As a teenager I made a couple of trips with my friends, no parents, fun, very fun. Sherri’s family is very familiar with Bishop and places to go along the 395, so the tradition of camping and fishing along that highway continued when I got married. Each trip I would be surprised at how things have changed and haven’t. Each time that pleasant feeling, as I turn off the 15 and head north on to the 395.

10 comments:

Stacy said...

Childhood camping trips are the best.
My mom and step dad still go to the camp/resort my mom and dad took us. The only change is they now stay in a condo instead of the camper or rented cabin. Every other year or so we meet them up there for a night or two. Such memories.
Hubby's mom still camps even though his dad passed less than a year ago. It holds such a special place for all of them. We went a couple of times this year and stayed at the camper.
I sure hope my kids and yours have as many wonderful memories as we do.

Dave said...

Reading your story reminded me that my Dad used to drive like a bat out of hell over humped bridges just to give us kids a thrill. It was great fun flying (just for a second) over the top.

That’s the cancer that got my Dad too.

The old boys network still works very well. It can be nice to be part of something like that. Nothing sinister, just comrades who understand something about the other person through a shared experience.

Steph said...

How cool is that? I think too often that's an area that is overlooked by everyone flooding into Tahoe, Mammoth and Big Bear when really it is a gorgeous area.

Malathionman said...

Stacy, I actually did more camping with my in-laws after I got married. I guess that's why the trips with my dad were special. It was one of the few things we did before my parents got divorced.

Dave, I think my dad got bad advice on his treatment. They should have told him to get the most out of the six months he had left intstead he got 9 months of misery.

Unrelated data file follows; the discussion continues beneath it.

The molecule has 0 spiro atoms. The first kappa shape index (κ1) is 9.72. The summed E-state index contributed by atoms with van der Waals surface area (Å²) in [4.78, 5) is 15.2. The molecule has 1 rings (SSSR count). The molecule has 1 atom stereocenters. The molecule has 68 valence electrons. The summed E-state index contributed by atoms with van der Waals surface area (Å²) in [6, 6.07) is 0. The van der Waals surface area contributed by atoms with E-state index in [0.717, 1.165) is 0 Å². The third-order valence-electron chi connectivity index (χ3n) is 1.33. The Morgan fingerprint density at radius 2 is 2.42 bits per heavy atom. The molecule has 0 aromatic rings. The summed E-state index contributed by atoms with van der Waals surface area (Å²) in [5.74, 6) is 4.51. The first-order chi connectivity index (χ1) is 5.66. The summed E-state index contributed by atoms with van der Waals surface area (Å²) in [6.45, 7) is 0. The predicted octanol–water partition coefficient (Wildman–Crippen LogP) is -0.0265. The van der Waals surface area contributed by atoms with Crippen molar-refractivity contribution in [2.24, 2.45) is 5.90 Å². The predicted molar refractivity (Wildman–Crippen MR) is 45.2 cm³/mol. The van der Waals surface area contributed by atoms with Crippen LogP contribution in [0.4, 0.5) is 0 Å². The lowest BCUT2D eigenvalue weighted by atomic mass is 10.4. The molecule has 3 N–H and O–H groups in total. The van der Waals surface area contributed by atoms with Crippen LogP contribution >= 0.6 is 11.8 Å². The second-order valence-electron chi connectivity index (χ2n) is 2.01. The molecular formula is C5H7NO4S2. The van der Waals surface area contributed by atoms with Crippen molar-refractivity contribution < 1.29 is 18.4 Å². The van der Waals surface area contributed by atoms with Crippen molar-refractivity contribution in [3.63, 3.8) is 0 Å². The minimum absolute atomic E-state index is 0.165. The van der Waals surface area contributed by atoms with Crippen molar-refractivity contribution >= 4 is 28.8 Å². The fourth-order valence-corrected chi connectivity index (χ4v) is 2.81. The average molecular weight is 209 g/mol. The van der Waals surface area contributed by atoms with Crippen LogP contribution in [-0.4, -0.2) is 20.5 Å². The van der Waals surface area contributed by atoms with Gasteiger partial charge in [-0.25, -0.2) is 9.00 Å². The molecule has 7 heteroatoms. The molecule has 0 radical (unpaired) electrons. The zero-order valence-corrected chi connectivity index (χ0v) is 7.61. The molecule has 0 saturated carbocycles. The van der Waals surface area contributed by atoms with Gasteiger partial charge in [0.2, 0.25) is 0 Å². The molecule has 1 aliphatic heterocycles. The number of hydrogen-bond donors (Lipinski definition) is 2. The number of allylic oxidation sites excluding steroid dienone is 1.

Steph, No kidding. We drive by the packed beaches at Tahoe and shake our heads as kick it at Donner with half the people.

Dave said...

Same here. I think they knew there was no hope but he went for the treatment anyway. It was painful for all concerned. I imagine when you’ve just been given the diagnosis you’ll cling on to any hope of beating it, even if it might make it worse.

Still, I have some great memories from those last few months. I’m grateful for that much.

Miranda said...

Man, I had a great family but we never had any traditions like that. I really hope I can do something like that for my kid. Sounds just so great!

Do they have Sharks items for babies?!? Umm, YEAH, and I already have some stuff! Jerseys as maternity clothes? I'll have to think about that. Especially while in Boston in a few weeks, might have to get a Sox jersey. I have a Sharks jersey already, which might make it hard to convince my husband that I need another...

Chris said...

Very cool memories, dude. We had good vacations as a kid as well, but nothing where we were traveling 95mph in a Baracuda! We HAD the family truckster. My dad loved his station wagons...

White Hot Magik said...

Great story, I am sure your kids will have great memories too. How many times did you have to threaten to turn the car around?

Albert said...
This comment has been removed by a blog administrator.
Anonymous said...

I would like to exchange links with your site malathionman.blogspot.com
Is this possible?